SI:AM | Aaron Judge Truly Cannot Be Stopped

He’s in the midst of a historic hot streak.
Judge (right) is putting up all-time numbers once again.
Judge (right) is putting up all-time numbers once again. / Peter Aiken-USA TODAY Sports
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Good morning, I’m Dan Gartland. I’m completely in awe of what Aaron Judge has done over the past five weeks.

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On May 4, I sat in the upper deck of Yankee Stadium and looked on with bewilderment as I witnessed something I had never seen before. Aaron Judge, the New York Yankees’ usually mild-mannered captain, took issue with a called third strike by home plate umpire Ryan Blakney, barked something at the ump and was ejected. After getting tossed, Judge got right up in Blakney’s face, acting more aggressively than I’d ever seen him in his nine years in pinstripes. It was the first ejection of Judge’s career.

It made sense that Judge would let his frustrations boil over. He was mired in a terrible slump to start the season, batting .209 with a .743 OPS and just six home runs in 35 games. It was fair to wonder if, at age 32 and coming off a toe injury that Judge had said would require “constant maintenance,” he was starting to decline.

So much for that. Since his ejection, Judge is on a hot streak of historic proportions. Over his last 33 games, he has hit 19 home runs with an eye-popping triple slash line of .421/.541/1.061. He’s the only player in MLB history with 19 home runs and at least a .420 batting average in a 33-game span.

Judge now leads the majors in all of the following statistical categories:

  • WAR (5.2)
  • Home runs (25)
  • RBIs (62, tied with José Ramírez)
  • On-base percentage (.437)
  • Slugging percentage (.712)
  • OPS (1.149)
  • Total bases (173)
  • Walks (55)
  • Extra-base hits (47)

Judge continued his hot streak on Tuesday night, going 2-for-4 with a home run and three RBIs in the Yankees’ 10–1 win over the Kansas City Royals. New York is now 26–8 since Judge’s ejection on May 4 and has the best record in the league this season at 48–21.

Judge has long been one of the most feared hitters in the majors, but he’s taken his game to a new level this year. His on-base percentage and slugging percentage are both higher than he’s posted in any season in his career, and he’s also striking out less than he ever has (in 24.1% of his plate appearances).

What makes Judge’s power display even more impressive is that he’s doing it at a time when offense is down across the league. There have been an average of 1.03 home runs per team per game this season, down from 1.21 last season. That’s the lowest rate since 2015 (1.01). That’s nothing new for Judge, though. When he hit his AL-record 62 home runs in ’22, teams averaged just 1.07 homers per game, down significantly from the 1.30 they averaged in the previous three seasons. That just goes to show how elite Judge’s power is. While other players’ offensive output is subject to changes in the offensive environment (including potential changes to the composition of the baseball), Judge has the strength and skill to send the ball over the wall with remarkable consistency.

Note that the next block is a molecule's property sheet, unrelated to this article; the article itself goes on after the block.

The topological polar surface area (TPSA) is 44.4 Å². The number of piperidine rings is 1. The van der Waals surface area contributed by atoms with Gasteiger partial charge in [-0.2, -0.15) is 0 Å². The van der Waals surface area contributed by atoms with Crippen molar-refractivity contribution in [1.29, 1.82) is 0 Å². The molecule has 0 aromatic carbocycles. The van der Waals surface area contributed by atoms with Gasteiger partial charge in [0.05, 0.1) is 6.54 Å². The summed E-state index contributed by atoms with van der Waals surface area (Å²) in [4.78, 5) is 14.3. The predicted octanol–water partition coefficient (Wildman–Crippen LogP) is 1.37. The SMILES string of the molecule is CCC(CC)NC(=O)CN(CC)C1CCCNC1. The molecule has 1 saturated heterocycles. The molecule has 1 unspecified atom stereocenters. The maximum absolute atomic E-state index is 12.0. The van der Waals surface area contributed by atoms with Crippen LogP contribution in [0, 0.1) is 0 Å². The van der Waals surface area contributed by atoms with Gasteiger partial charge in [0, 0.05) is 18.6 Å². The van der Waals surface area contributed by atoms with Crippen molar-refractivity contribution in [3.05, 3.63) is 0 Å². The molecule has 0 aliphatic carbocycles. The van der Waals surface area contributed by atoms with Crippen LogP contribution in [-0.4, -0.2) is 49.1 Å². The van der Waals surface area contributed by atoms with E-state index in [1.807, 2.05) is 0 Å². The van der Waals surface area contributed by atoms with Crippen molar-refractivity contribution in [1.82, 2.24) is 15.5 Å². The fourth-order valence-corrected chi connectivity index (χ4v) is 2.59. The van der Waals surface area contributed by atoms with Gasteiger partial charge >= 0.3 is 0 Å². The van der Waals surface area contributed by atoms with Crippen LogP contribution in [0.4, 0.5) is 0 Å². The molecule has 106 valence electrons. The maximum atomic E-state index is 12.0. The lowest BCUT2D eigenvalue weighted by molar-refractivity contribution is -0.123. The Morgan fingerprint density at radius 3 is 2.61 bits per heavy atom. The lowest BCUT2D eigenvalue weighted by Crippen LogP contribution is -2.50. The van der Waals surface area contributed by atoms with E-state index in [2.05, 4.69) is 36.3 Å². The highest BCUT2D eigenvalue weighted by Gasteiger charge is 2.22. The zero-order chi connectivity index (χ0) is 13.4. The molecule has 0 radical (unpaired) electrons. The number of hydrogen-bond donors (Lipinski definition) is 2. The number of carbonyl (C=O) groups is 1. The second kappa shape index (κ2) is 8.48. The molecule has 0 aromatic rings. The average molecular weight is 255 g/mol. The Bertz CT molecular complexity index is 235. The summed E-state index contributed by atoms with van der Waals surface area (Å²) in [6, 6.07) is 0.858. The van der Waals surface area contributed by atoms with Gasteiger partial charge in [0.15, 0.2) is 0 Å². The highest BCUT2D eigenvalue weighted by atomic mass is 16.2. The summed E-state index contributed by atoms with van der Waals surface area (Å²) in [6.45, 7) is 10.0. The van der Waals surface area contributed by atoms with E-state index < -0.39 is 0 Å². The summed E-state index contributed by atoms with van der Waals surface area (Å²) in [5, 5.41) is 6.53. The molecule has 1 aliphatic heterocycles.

If Judge keeps up his torrid pace, he has a chance to have a truly historic year. It isn’t out of the realm of possibility that he could break his own AL record for home runs in a season. He’s currently on pace for 58 homers. Judge, though, was his typical humble self after his big game Tuesday, refusing to dwell on his accomplishments too much.

“I try not to look up [at my stats], even when I’m hitting .150, I try not to look up there,” Judge said. “I try to look at [Juan] Soto’s stats while I’m up there to feel good about myself. … It’s still early in the season; I’m just trying to put together good at-bats. We are facing some tough teams with some great pitching staffs.”

Dec 28, 2023; Cleveland, Ohio, USA; Jets’ Aaron Rodgers stands on the sidelines in game vs. Browns.
Rodgers will not attend Jets mandatory minicamp. / Scott Galvin-USA TODAY Sports

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The top five…

… things I saw last night:

5. Scottie Scheffler’s response to a kid asking a question in his press conference.
4. Marlins prospect Troy Johnston’s unique bat flip.
3. Reds prospect Noelvi Marte’s quick reaction to get the out on a ball that bounced off the pitcher’s foot.
2. Japanese phenom Rintaro Sasaki’s first home run in the United States. Sasaki hit a record 140 home runs in high school in Japan and chose to play college baseball at Stanford rather than play professionally in Japan so that he could get to the major leagues faster. Sasaki will begin playing for the Cardinal next season. But first, he’s playing for the Trenton Thunder of the MLB Draft League (a showcase league for college players).
1. The Dodgers’ four home runs in the sixth inning of their win over the Rangers.

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Dan Gartland


Dan Gartland is the writer and editor of Sports Illustrated’s flagship daily newsletter, SI:AM, covering everything an educated sports fan needs to know. Previously published on Deadspin and Slate, Dan also is a former Sports Jeopardy! champion (Season 1, Episode 5).